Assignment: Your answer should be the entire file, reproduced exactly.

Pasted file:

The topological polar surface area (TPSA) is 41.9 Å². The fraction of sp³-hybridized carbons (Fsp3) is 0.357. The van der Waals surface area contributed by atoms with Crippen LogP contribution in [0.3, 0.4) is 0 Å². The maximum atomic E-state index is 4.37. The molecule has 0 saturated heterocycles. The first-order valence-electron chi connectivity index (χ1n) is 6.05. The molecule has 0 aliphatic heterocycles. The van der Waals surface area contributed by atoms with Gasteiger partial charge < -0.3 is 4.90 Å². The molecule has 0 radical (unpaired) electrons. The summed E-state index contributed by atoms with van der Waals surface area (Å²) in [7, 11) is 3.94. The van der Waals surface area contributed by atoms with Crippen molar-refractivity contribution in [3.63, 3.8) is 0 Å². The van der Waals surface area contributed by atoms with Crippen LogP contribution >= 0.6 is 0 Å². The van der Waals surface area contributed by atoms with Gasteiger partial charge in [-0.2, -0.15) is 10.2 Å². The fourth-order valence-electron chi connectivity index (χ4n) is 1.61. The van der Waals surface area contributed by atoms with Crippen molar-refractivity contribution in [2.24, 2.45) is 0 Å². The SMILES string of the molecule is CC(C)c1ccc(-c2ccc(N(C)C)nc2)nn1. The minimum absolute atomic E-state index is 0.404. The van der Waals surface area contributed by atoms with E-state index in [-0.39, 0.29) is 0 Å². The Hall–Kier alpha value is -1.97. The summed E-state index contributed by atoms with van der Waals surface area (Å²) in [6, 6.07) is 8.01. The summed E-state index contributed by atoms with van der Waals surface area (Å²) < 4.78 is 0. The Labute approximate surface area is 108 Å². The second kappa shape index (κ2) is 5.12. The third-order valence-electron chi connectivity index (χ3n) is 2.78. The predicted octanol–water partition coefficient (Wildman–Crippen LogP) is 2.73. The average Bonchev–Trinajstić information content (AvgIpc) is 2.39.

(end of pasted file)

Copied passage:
The topological polar surface area (TPSA) is 41.9 Å². The fraction of sp³-hybridized carbons (Fsp3) is 0.357. The van der Waals surface area contributed by atoms with Crippen LogP contribution in [0.3, 0.4) is 0 Å². The maximum atomic E-state index is 4.37. The molecule has 0 saturated heterocycles. The first-order valence-electron chi connectivity index (χ1n) is 6.05. The molecule has 0 aliphatic heterocycles. The van der Waals surface area contributed by atoms with Gasteiger partial charge < -0.3 is 4.90 Å². The molecule has 0 radical (unpaired) electrons. The summed E-state index contributed by atoms with van der Waals surface area (Å²) in [7, 11) is 3.94. The van der Waals surface area contributed by atoms with Crippen molar-refractivity contribution in [3.63, 3.8) is 0 Å². The van der Waals surface area contributed by atoms with Crippen LogP contribution >= 0.6 is 0 Å². The van der Waals surface area contributed by atoms with Gasteiger partial charge in [-0.2, -0.15) is 10.2 Å². The fourth-order valence-electron chi connectivity index (χ4n) is 1.61. The van der Waals surface area contributed by atoms with Crippen molar-refractivity contribution in [2.24, 2.45) is 0 Å². The SMILES string of the molecule is CC(C)c1ccc(-c2ccc(N(C)C)nc2)nn1. The minimum absolute atomic E-state index is 0.404. The van der Waals surface area contributed by atoms with E-state index in [-0.39, 0.29) is 0 Å². The Hall–Kier alpha value is -1.97. The summed E-state index contributed by atoms with van der Waals surface area (Å²) in [6, 6.07) is 8.01. The summed E-state index contributed by atoms with van der Waals surface area (Å²) < 4.78 is 0. The Labute approximate surface area is 108 Å². The second kappa shape index (κ2) is 5.12. The third-order valence-electron chi connectivity index (χ3n) is 2.78. The predicted octanol–water partition coefficient (Wildman–Crippen LogP) is 2.73. The average Bonchev–Trinajstić information content (AvgIpc) is 2.39.